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At year-end, I need to bid you aloha a hui hou. And this time my familiar farewell won’t mean a short-term parting. This lifelong Islander is leaving Hawai‘i in the New Year for San Antonio, Texas, to spend time with a family member facing a health challenge.
Despite the worries and strains in public education during the ongoing pandemic, teachers’ attendance and engagement were strong at last month’s statewide HIKI NŌ conference. It was the 11th such event for HIKI NŌ teachers – and the very first virtual one.
With the support of Kamehameha Schools, we’re looking to tap into the power of aloha&grit for the Islands. This month, the voices of four mana wāhine (women of strength) will be heard on local media outlets, sharing a glistening pearl of wisdom as Hawai‘i trudges through these long months of the pandemic.
One of the many things that drew me to public broadcasting was its commitment to universal access to education. In a time of increasing income disparity, this tenet is more timely than ever.  Long before COVID-19 shut  down schools, PBS Hawai‘i has routinely served rural and other under-resourced communities that lack digital access (Wi-Fi).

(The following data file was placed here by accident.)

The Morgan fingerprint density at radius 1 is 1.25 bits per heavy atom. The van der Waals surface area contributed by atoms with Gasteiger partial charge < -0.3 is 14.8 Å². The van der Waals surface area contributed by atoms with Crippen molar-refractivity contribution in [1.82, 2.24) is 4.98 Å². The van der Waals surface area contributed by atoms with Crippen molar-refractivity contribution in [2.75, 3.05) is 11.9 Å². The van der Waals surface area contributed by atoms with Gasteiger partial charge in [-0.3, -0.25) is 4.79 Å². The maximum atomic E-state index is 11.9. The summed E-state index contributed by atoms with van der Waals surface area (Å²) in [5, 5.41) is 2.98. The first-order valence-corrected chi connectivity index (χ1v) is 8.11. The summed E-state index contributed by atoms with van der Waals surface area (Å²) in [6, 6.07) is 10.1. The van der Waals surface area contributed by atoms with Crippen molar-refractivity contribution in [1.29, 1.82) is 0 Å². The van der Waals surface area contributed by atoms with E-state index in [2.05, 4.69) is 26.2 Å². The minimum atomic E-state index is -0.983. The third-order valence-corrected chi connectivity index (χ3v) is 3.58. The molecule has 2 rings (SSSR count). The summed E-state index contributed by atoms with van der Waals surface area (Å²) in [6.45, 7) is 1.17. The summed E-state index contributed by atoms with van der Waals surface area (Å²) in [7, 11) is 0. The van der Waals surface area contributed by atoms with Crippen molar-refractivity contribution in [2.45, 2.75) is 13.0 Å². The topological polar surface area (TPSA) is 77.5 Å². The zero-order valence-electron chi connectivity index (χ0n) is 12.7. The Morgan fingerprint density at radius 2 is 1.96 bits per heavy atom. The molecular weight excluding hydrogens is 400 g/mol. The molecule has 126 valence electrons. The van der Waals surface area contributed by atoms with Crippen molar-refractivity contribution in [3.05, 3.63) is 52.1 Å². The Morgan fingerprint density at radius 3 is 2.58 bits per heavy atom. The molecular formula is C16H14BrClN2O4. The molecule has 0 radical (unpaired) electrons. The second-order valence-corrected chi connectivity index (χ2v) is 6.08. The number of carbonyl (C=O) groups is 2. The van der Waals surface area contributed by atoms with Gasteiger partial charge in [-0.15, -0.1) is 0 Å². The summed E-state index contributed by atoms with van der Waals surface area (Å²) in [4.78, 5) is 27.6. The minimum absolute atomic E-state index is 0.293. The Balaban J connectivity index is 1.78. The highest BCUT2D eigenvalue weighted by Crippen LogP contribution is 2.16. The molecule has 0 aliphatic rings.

Do you remember the words of the signature song of Dory the fish in the animated movie Finding Nemo? “Just keep swimming … Just keep swimming.” A children’s song that wasn’t childish, it was about gaining and growing one’s focus, keeping the faith and pressing on.
  You may notice that this monthly program guide is skinnier than it was last month, as if it went on a crash diet. There was indeed a crash of sorts, one that all of us are dealing with in one way or another: the economic fall-out from COVID-19.
We’re all still absorbing the many ways that life has changed since COVID-19 broke into our vocabulary as a double-whammy threat to personal health and the economy. Here’s just one way: The fast-changing seating configurations on our live editions of INSIGHTS ON PBS HAWAI‘I.
It‘s time for a new three-year strategic plan for this 55-year-old nonprofit organization serving our beloved, troubled state.
PBS National President and CEO Paula Kerger arrived from Washington DC on a windy, drizzly afternoon, and she departed days later, with word of the passing of retired PBS NewsHour anchor Jim Lehrer.
Over the course of 13 years as CEO of PBS Hawaiʻi, I’ve had ample opportunity to experience something very delightful about our viewers: Many of them are every bit as compelling in communicating as our professional storytellers. Good storytellers know their audience. They know how to connect with emotion and imagination.
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